Are almond hulls the next big upcycled ingredient? Mattson shares research into potential
"Upcycling is happening across many industries, and there's lots of upcycling ingredients. Importantly, they're not all the same," Banisch said. "What I love about the work with almond hulls ... the flavor is a bit tannic, little bit bitter, so the opportunity is how do you turn that into a positive, and there are foods and beverages where bitterness is one of the defining characteristics."
From nutritional bars to coffee extenders: Almond hulls are ready to mix it up
When the Almond Board of California set out “an ambitious goal to have zero waste in the system,” Mattson was called on to explore the nutritional and functional properties of almond hulls and in which applications they work best, Banisch said.
Upon analysis, Mattson found that “hulls are mostly fiber,” and they had a “fruity and astringent, almost like a black tea, and a little bit bitter” sensory profile with a dried fruit aroma, Willem Duckworth, product development technician at Mattson, told FoodNavigator-USA.
To more easily incorporate almond hulls into food and beverage prototypes, Mattson grounded the hulls into a powder, which “makes it more versatile as an ingredient,” Duckworth said. Then, Mattson’s product development team brainstormed nearly 50 application ideas in which to test the almond hull powder and found several applications, including in nutritional bars and coffee beverages.
The “strongest proof of concept” came in the form of the nutritional bar with a coconut chocolate flavor, which imparted “twice fiber of [its] reference," Duckworth said. Additionally, the hull’s flavor complemented that of those ingredients in the prototype bar, he added.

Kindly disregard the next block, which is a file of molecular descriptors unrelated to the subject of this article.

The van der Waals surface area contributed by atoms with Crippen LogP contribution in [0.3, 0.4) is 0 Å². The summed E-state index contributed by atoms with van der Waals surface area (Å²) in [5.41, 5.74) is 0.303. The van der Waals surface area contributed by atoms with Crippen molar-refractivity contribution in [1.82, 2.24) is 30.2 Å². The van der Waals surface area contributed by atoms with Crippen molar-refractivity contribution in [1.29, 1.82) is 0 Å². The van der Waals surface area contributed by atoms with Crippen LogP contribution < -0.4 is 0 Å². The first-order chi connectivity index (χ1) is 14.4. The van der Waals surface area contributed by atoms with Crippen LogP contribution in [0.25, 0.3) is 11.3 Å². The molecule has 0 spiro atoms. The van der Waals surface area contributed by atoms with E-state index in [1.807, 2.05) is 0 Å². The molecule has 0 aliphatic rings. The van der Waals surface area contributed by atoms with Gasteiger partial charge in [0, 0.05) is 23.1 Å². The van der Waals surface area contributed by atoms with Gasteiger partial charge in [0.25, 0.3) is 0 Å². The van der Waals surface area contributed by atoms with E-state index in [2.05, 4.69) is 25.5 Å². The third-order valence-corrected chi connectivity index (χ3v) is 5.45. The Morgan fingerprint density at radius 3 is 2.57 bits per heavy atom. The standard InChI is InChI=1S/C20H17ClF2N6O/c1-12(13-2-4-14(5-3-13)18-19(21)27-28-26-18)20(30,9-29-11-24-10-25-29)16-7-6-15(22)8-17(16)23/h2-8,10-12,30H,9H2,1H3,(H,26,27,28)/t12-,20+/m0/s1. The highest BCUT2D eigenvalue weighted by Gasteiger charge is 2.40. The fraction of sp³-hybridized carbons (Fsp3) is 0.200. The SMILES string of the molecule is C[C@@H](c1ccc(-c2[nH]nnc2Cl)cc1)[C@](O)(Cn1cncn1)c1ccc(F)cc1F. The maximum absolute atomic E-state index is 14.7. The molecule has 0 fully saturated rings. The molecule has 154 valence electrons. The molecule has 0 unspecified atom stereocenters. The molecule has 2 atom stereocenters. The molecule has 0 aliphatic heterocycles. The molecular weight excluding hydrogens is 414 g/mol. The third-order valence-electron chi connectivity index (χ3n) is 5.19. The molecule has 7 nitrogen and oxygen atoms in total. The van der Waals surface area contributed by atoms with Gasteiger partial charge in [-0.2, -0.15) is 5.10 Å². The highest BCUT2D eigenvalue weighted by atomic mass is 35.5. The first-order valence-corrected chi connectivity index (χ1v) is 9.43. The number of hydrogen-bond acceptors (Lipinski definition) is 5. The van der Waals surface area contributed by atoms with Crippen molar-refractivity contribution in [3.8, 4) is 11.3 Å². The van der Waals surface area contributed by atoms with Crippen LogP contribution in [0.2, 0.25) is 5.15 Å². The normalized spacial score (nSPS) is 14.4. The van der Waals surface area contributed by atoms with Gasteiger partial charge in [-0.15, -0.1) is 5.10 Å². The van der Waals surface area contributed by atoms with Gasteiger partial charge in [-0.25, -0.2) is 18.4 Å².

On the beverage side, the company found that almond hulls worked on “an almond hull in addition to ground coffee” with a coffee extender, Duckworth said. Given that the “habitat for coffee is shrinking,” CPG brands will need to find an innovative way to re-create the morning cup of coffee, he explained.
“We did a few different roast levels, both on the hulls and the coffee. And we found that the inherent almond hull flavor compliments coffee pretty well, adds complexity ... and in some of the roasts, it did reduce the bitterness a little bit.”
With this research, Mattson seeks to gain GRAS certification for almond hulls to be used as a food and beverage ingredient and is currently working on a dossier with information on allergen and toxicity data.
Upcycling trend continues
Beyond its work with almond hulls, Mattson is continuing its work around other upcycling ingredients, including juiced apples, green bananas, brewer’s grain, and even cheese, and working to further educate consumers on upcycled food ingredients, Banisch said.
Per its own 2021 research, Mattson found that 50% of consumers were aware of upcycling but not sure what it is, he said. Additionally, the upcycling certification will further educate consumers on upcycled food ingredient and their sustainability benefits, Banisch said.
“We're encouraged by the emergence of the upcycling certification, and as we've done more and more work in this space, and we work with our clients we’re trying to find ways to help them achieve that certification,” Banisch said. “Upcycling is here. It's a good thing, and I think we'll see more and more of it.”